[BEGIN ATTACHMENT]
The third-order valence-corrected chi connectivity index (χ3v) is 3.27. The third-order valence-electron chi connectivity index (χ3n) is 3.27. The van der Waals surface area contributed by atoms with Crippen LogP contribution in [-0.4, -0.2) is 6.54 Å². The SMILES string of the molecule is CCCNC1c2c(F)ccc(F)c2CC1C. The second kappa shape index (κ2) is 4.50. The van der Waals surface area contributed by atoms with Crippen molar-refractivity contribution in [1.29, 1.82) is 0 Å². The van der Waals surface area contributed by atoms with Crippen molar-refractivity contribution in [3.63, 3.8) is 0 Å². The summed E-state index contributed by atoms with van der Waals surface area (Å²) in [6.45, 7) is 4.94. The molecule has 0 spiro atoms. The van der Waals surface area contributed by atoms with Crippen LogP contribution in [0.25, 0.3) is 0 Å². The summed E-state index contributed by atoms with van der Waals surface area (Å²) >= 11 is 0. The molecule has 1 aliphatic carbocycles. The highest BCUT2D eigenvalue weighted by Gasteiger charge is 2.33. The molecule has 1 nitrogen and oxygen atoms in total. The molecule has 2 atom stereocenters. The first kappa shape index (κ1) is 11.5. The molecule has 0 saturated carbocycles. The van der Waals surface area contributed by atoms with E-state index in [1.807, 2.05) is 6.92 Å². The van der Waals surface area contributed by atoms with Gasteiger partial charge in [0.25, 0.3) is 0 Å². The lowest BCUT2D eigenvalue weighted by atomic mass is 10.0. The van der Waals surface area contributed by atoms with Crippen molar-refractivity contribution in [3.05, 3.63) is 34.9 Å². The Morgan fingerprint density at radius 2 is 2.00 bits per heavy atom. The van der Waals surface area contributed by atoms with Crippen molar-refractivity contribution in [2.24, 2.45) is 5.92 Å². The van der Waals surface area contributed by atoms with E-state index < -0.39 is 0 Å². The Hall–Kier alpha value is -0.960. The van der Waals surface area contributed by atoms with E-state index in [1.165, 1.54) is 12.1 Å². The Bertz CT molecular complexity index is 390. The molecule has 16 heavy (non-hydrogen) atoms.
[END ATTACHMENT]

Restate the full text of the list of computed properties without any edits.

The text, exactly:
The third-order valence-corrected chi connectivity index (χ3v) is 3.27. The third-order valence-electron chi connectivity index (χ3n) is 3.27. The van der Waals surface area contributed by atoms with Crippen LogP contribution in [-0.4, -0.2) is 6.54 Å². The SMILES string of the molecule is CCCNC1c2c(F)ccc(F)c2CC1C. The second kappa shape index (κ2) is 4.50. The van der Waals surface area contributed by atoms with Crippen molar-refractivity contribution in [1.29, 1.82) is 0 Å². The van der Waals surface area contributed by atoms with Crippen molar-refractivity contribution in [3.63, 3.8) is 0 Å². The summed E-state index contributed by atoms with van der Waals surface area (Å²) in [6.45, 7) is 4.94. The molecule has 0 spiro atoms. The van der Waals surface area contributed by atoms with Crippen LogP contribution in [0.25, 0.3) is 0 Å². The summed E-state index contributed by atoms with van der Waals surface area (Å²) >= 11 is 0. The molecule has 1 aliphatic carbocycles. The highest BCUT2D eigenvalue weighted by Gasteiger charge is 2.33. The molecule has 1 nitrogen and oxygen atoms in total. The molecule has 2 atom stereocenters. The first kappa shape index (κ1) is 11.5. The molecule has 0 saturated carbocycles. The van der Waals surface area contributed by atoms with E-state index in [1.807, 2.05) is 6.92 Å². The van der Waals surface area contributed by atoms with Gasteiger partial charge in [0.25, 0.3) is 0 Å². The lowest BCUT2D eigenvalue weighted by atomic mass is 10.0. The van der Waals surface area contributed by atoms with Crippen molar-refractivity contribution in [3.05, 3.63) is 34.9 Å². The Morgan fingerprint density at radius 2 is 2.00 bits per heavy atom. The van der Waals surface area contributed by atoms with Crippen molar-refractivity contribution in [2.24, 2.45) is 5.92 Å². The van der Waals surface area contributed by atoms with E-state index < -0.39 is 0 Å². The Hall–Kier alpha value is -0.960. The van der Waals surface area contributed by atoms with E-state index in [1.165, 1.54) is 12.1 Å². The Bertz CT molecular complexity index is 390. The molecule has 16 heavy (non-hydrogen) atoms.